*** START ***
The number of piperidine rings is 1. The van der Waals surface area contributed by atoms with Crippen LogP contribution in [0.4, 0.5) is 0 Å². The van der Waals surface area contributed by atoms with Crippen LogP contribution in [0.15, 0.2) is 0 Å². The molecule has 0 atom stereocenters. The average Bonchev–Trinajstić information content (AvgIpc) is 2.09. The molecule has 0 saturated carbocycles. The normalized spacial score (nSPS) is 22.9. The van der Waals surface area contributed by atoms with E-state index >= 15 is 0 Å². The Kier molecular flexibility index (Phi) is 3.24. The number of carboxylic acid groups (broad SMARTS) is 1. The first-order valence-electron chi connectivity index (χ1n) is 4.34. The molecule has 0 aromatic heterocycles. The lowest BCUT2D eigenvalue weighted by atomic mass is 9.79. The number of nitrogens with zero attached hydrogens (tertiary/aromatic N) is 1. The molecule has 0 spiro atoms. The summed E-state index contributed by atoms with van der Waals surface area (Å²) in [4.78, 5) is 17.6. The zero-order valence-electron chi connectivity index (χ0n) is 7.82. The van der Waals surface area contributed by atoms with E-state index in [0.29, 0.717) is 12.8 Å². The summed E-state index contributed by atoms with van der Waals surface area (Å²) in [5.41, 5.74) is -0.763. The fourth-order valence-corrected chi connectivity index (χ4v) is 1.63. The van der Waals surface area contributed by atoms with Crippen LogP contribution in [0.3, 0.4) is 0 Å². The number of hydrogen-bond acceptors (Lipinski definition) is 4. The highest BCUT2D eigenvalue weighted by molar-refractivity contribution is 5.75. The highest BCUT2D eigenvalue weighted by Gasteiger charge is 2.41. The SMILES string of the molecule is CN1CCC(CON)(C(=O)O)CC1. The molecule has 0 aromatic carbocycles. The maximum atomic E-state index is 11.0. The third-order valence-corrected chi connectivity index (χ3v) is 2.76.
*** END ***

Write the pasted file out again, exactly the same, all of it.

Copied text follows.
The number of piperidine rings is 1. The van der Waals surface area contributed by atoms with Crippen LogP contribution in [0.4, 0.5) is 0 Å². The van der Waals surface area contributed by atoms with Crippen LogP contribution in [0.15, 0.2) is 0 Å². The molecule has 0 atom stereocenters. The average Bonchev–Trinajstić information content (AvgIpc) is 2.09. The molecule has 0 saturated carbocycles. The normalized spacial score (nSPS) is 22.9. The van der Waals surface area contributed by atoms with E-state index >= 15 is 0 Å². The Kier molecular flexibility index (Phi) is 3.24. The number of carboxylic acid groups (broad SMARTS) is 1. The first-order valence-electron chi connectivity index (χ1n) is 4.34. The molecule has 0 aromatic heterocycles. The lowest BCUT2D eigenvalue weighted by atomic mass is 9.79. The number of nitrogens with zero attached hydrogens (tertiary/aromatic N) is 1. The molecule has 0 spiro atoms. The summed E-state index contributed by atoms with van der Waals surface area (Å²) in [4.78, 5) is 17.6. The zero-order valence-electron chi connectivity index (χ0n) is 7.82. The van der Waals surface area contributed by atoms with E-state index in [0.29, 0.717) is 12.8 Å². The summed E-state index contributed by atoms with van der Waals surface area (Å²) in [5.41, 5.74) is -0.763. The fourth-order valence-corrected chi connectivity index (χ4v) is 1.63. The van der Waals surface area contributed by atoms with Crippen LogP contribution in [0.3, 0.4) is 0 Å². The number of hydrogen-bond acceptors (Lipinski definition) is 4. The highest BCUT2D eigenvalue weighted by molar-refractivity contribution is 5.75. The highest BCUT2D eigenvalue weighted by Gasteiger charge is 2.41. The SMILES string of the molecule is CN1CCC(CON)(C(=O)O)CC1. The molecule has 0 aromatic carbocycles. The maximum atomic E-state index is 11.0. The third-order valence-corrected chi connectivity index (χ3v) is 2.76.